I have already been pretty gun-shy about organized religion because of my experiences growing up in the LDS church. And I have been kind of hit in the face with it here in Utah (shocking, right?) as I struggle to be true to my beliefs and not alienate every member of my extended family. For many years after I left the LDS church, I went "scorched earth" and rejected God and religion wholeheartedly. But I have believed in God since I was very young-- since before I started school. So, then I started to explore religions extensively, reading primarily about Orthodoxy Christianity and Conservative Judaism (which means you try to keep kosher and like the services to be in Hebrew, not that you are politically conservative). I wanted to start back at the beginnings of Western religion-- but not paganism. I have a pretty large collection of Orthodox icons, and crosses from my travels. My friend Liza took my icons down to the Orthodox church with her and they were blessed on the altar there.

When I began studying Judaism, someone remarked to me that I'd have to take down all those crosses and icons, and I balked right then and there.

I never found a "true" church in my searches. My search consumed me for a couple of years, and then I just sort of woke up one morning and didn't care anymore. So, my spirituality went completely dormant.

Having grown up in academia and having tried many times to enter the academic world wholeheartedly with college teaching and never quite making it past being an adjunct, I was happy to let intellectual vanity put to bed any spiritual leanings. I could never embrace atheism, but I pretty much stopped thinking about God at all.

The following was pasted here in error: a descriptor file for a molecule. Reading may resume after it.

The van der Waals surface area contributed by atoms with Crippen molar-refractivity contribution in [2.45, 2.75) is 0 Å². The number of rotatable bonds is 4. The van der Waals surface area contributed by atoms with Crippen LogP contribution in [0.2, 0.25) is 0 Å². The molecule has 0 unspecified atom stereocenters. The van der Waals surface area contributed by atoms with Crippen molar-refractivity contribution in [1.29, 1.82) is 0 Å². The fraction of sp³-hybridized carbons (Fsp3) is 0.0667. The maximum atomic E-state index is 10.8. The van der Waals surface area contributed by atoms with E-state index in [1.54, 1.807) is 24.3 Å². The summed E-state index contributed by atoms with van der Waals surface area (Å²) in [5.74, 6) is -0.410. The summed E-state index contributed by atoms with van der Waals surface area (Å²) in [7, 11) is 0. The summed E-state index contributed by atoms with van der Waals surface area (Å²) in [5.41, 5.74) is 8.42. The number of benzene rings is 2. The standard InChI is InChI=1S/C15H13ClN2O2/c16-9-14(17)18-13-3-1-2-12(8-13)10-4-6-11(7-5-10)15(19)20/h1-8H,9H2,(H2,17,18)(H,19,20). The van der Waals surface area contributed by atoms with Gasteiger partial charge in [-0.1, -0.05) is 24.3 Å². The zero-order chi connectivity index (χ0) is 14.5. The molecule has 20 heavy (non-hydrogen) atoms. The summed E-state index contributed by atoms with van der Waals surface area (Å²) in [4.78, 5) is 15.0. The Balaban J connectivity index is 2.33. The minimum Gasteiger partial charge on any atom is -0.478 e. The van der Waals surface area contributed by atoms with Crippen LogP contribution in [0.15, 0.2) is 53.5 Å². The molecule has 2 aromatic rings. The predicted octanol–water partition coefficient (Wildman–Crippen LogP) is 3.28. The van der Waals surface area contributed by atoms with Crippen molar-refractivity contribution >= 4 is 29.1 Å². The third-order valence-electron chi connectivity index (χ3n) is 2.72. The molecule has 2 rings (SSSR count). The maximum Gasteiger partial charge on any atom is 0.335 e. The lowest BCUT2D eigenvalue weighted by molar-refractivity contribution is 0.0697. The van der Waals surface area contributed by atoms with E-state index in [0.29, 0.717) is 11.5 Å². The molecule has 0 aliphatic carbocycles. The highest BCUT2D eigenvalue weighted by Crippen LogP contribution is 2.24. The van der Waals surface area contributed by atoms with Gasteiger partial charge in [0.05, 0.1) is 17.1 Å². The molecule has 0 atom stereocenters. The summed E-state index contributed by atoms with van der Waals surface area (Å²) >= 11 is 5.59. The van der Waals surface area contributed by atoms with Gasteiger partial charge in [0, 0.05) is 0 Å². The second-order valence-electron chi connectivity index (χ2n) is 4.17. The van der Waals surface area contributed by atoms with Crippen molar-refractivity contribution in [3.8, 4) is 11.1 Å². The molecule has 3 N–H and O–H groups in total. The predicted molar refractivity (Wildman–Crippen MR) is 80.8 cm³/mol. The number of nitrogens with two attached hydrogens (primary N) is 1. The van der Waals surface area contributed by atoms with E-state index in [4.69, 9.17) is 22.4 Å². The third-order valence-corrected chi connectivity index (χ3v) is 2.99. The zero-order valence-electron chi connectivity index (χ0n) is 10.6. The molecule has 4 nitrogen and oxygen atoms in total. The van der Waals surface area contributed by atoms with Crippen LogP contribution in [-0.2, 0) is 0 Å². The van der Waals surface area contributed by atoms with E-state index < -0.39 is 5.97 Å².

I laugh now when I think that with all the searching and reading I did, I never once picked up a Bible.

When I met Darren, he told me right away that he was a Christian-- in fact, right before I gave him my phone number. At the time, I didn't think it really mattered, even though I had had a pretty strict no-Christians dating policy up to that point. But the previous year, I had stopped dating altogether, and there was something I liked about Darren from talking to him for several months before we started dating. So, I kind of brushed off the fact that he was reading about Christianity and had an, "Isn't that cute that you're a Christian" attitude toward it. I told him immediately about my own issues with religion and spirituality, specifically Mormonism, and he laughed and said he had his own issues. I didn't know at the time that he had his own story about Mormonism.

So, we started dating, and immediately I pulled Darren into my den of iniquity that involved some pretty heavy drinking. But it was a world that I had been trying to figure out my way out of, and when I realized that I was sucking Darren into it with me, I realized there was a good chance that we'd be sitting there ten years from now, drinking wine, and going nowhere with our lives. So, we sat down and had a long talk. And we both decided to try stopping drinking. That was in early January.